Don’t spend Blue Monday alone if you can help it, call up a friend that you haven’t seen in a

while and pick up where you left off.

Survival Tip #3 – Get Active

Credit: Flickr

If you are not fond of exercise, it may seem a little counter intuitive to spend Blue Monday doing something you hate. However, it may be just what you need to boost morale and improve your own self-image.

Through exercise, your energy levels are increased making you more alert and boosting your immunity. There has also been a link found between regular exercise and improved mental health. Want to increase your confidence and reduce your stress levels? Getting active may be the way to go.

Joining a gym is a great way to keep fit but it can be a little costly.

If you would like to get active this Blue Monday without spending too much, why not join a local running group?

Survival Tip #4 – Try a New Diet

Credit: Pexels

After all those Christmas dinners, selection boxes and bottles of Baileys, now is the perfect time to try and new diet and improve your health!

You don’t need to try anything too intense. Introducing more fresh fruit and vegetables into your diet can be very beneficial. While reducing the amount of red meat you consume lowers your risk of heart disease and is good for the environment.

Due to lack of sunlight, this time of year it can be very difficult to get the crucial vitamins and minerals that we need. By eating foods rich in vitamins C and D, you can help boost your immune system.

This Blue Monday why not follow our easy recipe and make your own Vitamin Booster!


Survival Tip #5 – Clean Your Space

Credit: Flickr

Studies have shown that a cluttered space can equal a cluttered mind. We all have our own space and no matter how small, it can seem daunting to think about tidying it.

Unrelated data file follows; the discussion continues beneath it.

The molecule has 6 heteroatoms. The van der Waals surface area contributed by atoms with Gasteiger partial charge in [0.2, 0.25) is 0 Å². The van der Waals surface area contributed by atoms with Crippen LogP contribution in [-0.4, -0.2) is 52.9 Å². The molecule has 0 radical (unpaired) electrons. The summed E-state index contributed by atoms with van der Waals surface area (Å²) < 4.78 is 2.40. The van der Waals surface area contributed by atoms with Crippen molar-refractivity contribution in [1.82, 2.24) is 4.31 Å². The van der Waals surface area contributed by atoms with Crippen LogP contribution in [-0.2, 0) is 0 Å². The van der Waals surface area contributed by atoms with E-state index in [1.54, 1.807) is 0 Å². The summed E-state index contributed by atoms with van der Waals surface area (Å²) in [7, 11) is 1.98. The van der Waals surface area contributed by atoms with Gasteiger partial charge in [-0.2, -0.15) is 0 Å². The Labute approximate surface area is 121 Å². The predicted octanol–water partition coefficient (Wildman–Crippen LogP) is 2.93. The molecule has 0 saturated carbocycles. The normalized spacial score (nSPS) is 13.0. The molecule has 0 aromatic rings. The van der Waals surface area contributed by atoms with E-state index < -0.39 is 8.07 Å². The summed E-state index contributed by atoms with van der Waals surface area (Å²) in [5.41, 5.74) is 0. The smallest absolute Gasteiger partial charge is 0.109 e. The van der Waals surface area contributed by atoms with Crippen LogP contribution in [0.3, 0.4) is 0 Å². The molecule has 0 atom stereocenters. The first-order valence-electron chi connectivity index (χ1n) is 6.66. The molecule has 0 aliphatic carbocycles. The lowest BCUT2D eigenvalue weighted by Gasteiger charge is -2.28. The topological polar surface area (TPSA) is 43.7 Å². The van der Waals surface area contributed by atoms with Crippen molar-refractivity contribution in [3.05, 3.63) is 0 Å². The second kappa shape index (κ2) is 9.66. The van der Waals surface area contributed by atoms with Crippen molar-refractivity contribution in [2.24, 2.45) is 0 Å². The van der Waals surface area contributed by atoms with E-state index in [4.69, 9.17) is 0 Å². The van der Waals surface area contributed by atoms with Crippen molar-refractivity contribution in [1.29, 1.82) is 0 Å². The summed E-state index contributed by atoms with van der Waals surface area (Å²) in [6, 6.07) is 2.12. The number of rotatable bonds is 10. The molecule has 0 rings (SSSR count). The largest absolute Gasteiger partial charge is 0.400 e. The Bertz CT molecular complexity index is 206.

It is especially common to lose track of tidiness after the rush of Christmas and New Year, however cleaning your space may reduce your stress levels and make you feel more contented to work at home.

Our advice would be to start small and take your time. You don’t need to rush and you can take breaks in between. If cleaning your space means tidying several rooms then don’t stress yourself by taking it all on at once, start in one corner of a room and progress from there.

If your mind is feeling a little muddled this Blue Monday, try tidying your space and see if your headspace feels tidier too.

Survival Tip #6 – Have a Cheap Day Out

Credit: Flickr

The festive period can be very hard on our bank accounts. One big source of unhappiness around this time of year is lack of money. It is very depressing having to turn down fun activities because of money problems, however, there are lots of ways in which you can enjoy yourself without a lot of money.

Some wonderful ideas for a cheap day out include, a trip to a museum or art gallery, a walk around your local botanical garden or a day out at the park.

Get yourself out of the house on Blue Monday and go enjoy some low-cost fun!

Whatever you decide to do this Blue Monday, please remember that it’s okay not to feel okay all of the time and there are always people you can speak to if you need a little support. Call Samaritans at any time on 116 123.

New Year, New You? Why 19% of us are likely to have given up on our New Year’s resolution by today

January 17 has been coined “Ditch your New Year’s resolution” day after studies showed it is the day people are most likely to have given up their January 1 self-improvement vow.

Most people tend to look towards improving themselves in traditional ways. These include working on their health and fitness along with saving money and reading more books.

So why do we still set New Year’s resolutions for ourselves year-in, year-out despite only a small amount of people sticking to them? A recent survey has revealed that only 19% of Britons are successful at keeping their resolutions.